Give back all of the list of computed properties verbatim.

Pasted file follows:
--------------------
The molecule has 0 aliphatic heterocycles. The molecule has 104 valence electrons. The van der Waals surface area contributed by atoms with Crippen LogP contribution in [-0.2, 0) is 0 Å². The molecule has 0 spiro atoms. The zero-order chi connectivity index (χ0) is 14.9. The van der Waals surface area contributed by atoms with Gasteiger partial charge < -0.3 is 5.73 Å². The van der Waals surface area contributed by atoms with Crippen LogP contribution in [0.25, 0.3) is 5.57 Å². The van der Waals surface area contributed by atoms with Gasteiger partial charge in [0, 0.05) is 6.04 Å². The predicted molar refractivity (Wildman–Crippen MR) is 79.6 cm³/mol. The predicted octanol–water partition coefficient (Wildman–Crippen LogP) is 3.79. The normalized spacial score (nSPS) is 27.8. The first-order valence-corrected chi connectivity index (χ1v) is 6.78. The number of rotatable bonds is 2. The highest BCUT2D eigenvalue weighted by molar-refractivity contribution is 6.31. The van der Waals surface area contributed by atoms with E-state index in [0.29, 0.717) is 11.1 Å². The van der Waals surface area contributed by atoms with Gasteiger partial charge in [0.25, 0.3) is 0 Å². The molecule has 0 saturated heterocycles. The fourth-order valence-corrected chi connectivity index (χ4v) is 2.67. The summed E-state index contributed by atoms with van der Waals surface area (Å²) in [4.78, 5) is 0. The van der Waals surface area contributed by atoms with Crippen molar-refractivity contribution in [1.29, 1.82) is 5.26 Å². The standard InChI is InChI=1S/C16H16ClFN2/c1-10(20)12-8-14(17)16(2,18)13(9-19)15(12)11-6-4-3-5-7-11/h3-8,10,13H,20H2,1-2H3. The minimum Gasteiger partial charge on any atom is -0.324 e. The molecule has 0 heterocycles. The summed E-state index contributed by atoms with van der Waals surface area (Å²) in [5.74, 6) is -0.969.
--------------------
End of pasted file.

The molecule has 0 aliphatic heterocycles. The molecule has 104 valence electrons. The van der Waals surface area contributed by atoms with Crippen LogP contribution in [-0.2, 0) is 0 Å². The molecule has 0 spiro atoms. The zero-order chi connectivity index (χ0) is 14.9. The van der Waals surface area contributed by atoms with Gasteiger partial charge < -0.3 is 5.73 Å². The van der Waals surface area contributed by atoms with Crippen LogP contribution in [0.25, 0.3) is 5.57 Å². The van der Waals surface area contributed by atoms with Gasteiger partial charge in [0, 0.05) is 6.04 Å². The predicted molar refractivity (Wildman–Crippen MR) is 79.6 cm³/mol. The predicted octanol–water partition coefficient (Wildman–Crippen LogP) is 3.79. The normalized spacial score (nSPS) is 27.8. The first-order valence-corrected chi connectivity index (χ1v) is 6.78. The number of rotatable bonds is 2. The highest BCUT2D eigenvalue weighted by molar-refractivity contribution is 6.31. The van der Waals surface area contributed by atoms with E-state index in [0.29, 0.717) is 11.1 Å². The van der Waals surface area contributed by atoms with Gasteiger partial charge in [0.25, 0.3) is 0 Å². The molecule has 0 saturated heterocycles. The fourth-order valence-corrected chi connectivity index (χ4v) is 2.67. The summed E-state index contributed by atoms with van der Waals surface area (Å²) in [4.78, 5) is 0. The van der Waals surface area contributed by atoms with Crippen molar-refractivity contribution in [1.29, 1.82) is 5.26 Å². The standard InChI is InChI=1S/C16H16ClFN2/c1-10(20)12-8-14(17)16(2,18)13(9-19)15(12)11-6-4-3-5-7-11/h3-8,10,13H,20H2,1-2H3. The minimum Gasteiger partial charge on any atom is -0.324 e. The molecule has 0 heterocycles. The summed E-state index contributed by atoms with van der Waals surface area (Å²) in [5.74, 6) is -0.969.